Oscar History

The Film Experience™ was created by Nathaniel R. Gemini, Cinephile, Actressexual. All material herein is written and copyrighted by Nathaniel or a member of our team as noted.

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yes, we had a good time at the movies in 2016

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What cartoons should come with a trigger warning?

"I think my five-year old was scarred for life after watching Finding Nemo. But, for me, yeah, Dumbo all the way." -Christine

"Graveyard of the Fireflies - we studied this in highschool - a room full of 16 year olds all bawling their eyes out, that shit is traumatic and has had a profound effect on my ability to watch anything from Studio Ghibli since." - Morgan

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Pablo Larraín (Jackie)
Jessica Chastain (Miss Sloane)
Gael García Bernal (Neruda)
Billy Crudup (20th Century Women)
Nicole Kidman (Lion)
Denis Villeneuve (Arrival



Interview: The Filmmakers Behind Spanish Oscar Submission 'Flowers' on MacGuffins, Preserving the Basque Language, and 'The Hours'  

Jose here. Flowers is centered around a mystery which sees construction site office worker Ane (Nagore Aranburu) start receiving flowers from an unknown admirer. Week after week, beautiful flowers arrive on the very same day, then one day they stop. Is it a coincidence that they stopped right after Ane's construction site co-worker Beñat (Josean Bengoetxea) passed away in a car crash? We soon meet Beñat's widow Lourdes (Itziar Ituño) and her mother in law Tere (Itziar Aizpuru) whose relationship only seems to weaken in the aftermath of Beñat's death. Flowers is beautifully constructed by José Mari Goenaga and Jon Garaño (who co-wrote and co-directed the film) who know how to take audience members along on a journey and understand how important it is to have us participate in trying to solve the mystery.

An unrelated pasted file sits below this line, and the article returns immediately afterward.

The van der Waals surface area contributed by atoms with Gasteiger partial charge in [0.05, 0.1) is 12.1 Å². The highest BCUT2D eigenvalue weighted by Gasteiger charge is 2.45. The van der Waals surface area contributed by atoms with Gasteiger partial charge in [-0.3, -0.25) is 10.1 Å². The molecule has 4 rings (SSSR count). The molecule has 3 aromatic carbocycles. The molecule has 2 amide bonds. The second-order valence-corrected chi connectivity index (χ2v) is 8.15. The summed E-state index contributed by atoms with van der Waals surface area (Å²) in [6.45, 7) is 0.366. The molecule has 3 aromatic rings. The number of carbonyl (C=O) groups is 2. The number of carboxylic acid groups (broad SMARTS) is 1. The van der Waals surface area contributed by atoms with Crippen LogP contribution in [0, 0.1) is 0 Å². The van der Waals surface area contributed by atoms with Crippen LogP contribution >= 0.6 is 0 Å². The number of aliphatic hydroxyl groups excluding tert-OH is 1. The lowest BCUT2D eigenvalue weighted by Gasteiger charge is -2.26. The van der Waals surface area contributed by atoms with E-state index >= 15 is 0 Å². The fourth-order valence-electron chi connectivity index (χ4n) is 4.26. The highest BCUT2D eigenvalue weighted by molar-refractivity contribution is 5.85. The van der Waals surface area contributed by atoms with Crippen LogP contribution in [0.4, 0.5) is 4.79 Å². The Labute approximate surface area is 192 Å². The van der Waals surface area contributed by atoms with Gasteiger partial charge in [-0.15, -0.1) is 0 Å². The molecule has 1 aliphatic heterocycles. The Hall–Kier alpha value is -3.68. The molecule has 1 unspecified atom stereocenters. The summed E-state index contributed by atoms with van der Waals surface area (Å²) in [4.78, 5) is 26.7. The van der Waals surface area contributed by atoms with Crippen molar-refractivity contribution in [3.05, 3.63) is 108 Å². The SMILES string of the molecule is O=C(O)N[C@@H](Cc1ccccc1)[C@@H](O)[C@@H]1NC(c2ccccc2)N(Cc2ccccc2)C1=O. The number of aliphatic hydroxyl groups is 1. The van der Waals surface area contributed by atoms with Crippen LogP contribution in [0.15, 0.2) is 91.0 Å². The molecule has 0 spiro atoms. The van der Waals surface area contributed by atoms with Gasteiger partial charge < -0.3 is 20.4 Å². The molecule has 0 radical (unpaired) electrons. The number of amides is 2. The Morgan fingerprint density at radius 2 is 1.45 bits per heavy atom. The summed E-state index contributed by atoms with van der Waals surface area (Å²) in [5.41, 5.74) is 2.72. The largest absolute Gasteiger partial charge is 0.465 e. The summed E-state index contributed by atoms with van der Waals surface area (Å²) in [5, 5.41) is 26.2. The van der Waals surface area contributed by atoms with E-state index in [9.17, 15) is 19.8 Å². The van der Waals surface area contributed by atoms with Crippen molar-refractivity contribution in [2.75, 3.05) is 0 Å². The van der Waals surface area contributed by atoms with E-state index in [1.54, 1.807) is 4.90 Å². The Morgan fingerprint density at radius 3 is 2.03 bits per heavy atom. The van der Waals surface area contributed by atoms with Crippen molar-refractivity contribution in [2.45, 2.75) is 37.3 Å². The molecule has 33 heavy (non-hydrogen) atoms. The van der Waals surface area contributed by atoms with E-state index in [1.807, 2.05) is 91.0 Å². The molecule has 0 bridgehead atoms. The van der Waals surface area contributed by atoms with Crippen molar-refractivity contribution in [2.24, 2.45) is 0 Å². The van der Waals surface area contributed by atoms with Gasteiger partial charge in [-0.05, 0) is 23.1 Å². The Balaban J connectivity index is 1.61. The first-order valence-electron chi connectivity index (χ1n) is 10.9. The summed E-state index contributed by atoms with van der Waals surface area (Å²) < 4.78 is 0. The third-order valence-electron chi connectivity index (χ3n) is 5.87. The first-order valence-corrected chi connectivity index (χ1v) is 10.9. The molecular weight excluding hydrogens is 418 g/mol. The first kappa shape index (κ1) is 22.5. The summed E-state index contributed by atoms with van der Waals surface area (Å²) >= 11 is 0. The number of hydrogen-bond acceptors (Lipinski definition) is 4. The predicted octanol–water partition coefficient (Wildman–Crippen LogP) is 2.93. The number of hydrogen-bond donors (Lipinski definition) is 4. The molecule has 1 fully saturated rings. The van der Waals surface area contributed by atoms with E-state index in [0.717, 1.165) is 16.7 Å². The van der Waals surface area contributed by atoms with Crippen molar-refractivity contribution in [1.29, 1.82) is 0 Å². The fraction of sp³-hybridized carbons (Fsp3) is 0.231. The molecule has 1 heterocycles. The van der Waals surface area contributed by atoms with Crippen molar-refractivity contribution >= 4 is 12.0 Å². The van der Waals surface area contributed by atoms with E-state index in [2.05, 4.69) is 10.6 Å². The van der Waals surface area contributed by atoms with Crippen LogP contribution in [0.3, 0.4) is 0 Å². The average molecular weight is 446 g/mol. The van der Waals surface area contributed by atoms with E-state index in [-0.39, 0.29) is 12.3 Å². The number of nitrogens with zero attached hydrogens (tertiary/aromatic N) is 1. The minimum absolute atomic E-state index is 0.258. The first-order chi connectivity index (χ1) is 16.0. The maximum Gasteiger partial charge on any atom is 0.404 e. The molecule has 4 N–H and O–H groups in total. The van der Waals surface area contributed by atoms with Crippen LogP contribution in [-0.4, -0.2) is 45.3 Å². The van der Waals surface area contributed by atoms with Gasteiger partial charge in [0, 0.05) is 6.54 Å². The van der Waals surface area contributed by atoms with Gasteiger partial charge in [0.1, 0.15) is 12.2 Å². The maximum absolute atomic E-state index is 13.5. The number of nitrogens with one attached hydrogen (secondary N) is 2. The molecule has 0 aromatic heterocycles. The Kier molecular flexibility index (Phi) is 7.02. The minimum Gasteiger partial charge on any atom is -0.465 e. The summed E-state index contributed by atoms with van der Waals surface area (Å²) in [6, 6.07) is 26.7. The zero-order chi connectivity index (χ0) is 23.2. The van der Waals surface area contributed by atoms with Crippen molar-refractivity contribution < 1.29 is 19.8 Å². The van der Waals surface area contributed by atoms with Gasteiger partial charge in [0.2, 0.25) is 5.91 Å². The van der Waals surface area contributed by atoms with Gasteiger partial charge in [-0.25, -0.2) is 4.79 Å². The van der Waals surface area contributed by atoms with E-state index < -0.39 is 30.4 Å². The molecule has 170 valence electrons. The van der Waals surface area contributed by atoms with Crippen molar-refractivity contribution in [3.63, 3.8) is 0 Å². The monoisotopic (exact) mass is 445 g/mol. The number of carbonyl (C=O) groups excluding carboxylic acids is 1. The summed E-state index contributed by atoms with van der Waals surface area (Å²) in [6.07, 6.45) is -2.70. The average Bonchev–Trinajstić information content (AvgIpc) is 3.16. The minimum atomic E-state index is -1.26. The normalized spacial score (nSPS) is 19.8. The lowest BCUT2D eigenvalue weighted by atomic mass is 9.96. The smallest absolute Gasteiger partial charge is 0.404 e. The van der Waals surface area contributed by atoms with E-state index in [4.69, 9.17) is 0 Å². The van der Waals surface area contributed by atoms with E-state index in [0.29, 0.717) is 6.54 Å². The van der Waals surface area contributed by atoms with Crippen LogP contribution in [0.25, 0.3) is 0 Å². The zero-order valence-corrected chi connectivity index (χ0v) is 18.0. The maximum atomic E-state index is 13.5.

Meditative and melancholic, Flowers, is a worthy follow-up to their equally beautiful For 80 Days, and has been chosen as Spain's official Oscar submission for the Best Foreign Language Film category, a historic achievement since it's the first Basque film chosen for the honor. Individually Goenaga and Garaño have done it all, from animated films to documentaries, but their work together has a truly haunting quality, not to mention exquisite performances. I spoke to the filmmakers to discuss their Oscar hopes, making films in Basque and the movies about women that inspire them. 

JOSE: When I first reached out to you, Flowers didn’t have a US release date, now it’s opening on Friday. Are you excited about that?

JOSE MARI: We’re a little bit nervous, the film opens in NYC on October 30 and on November 27th it opens in Los Angeles, which is part of our press agents’ strategy to capture the attention of AMPAS voters. We’re nervous because we don’t know how people will receive it, and the commercial run will undoubtedly affect how it’s perceived by the Academy.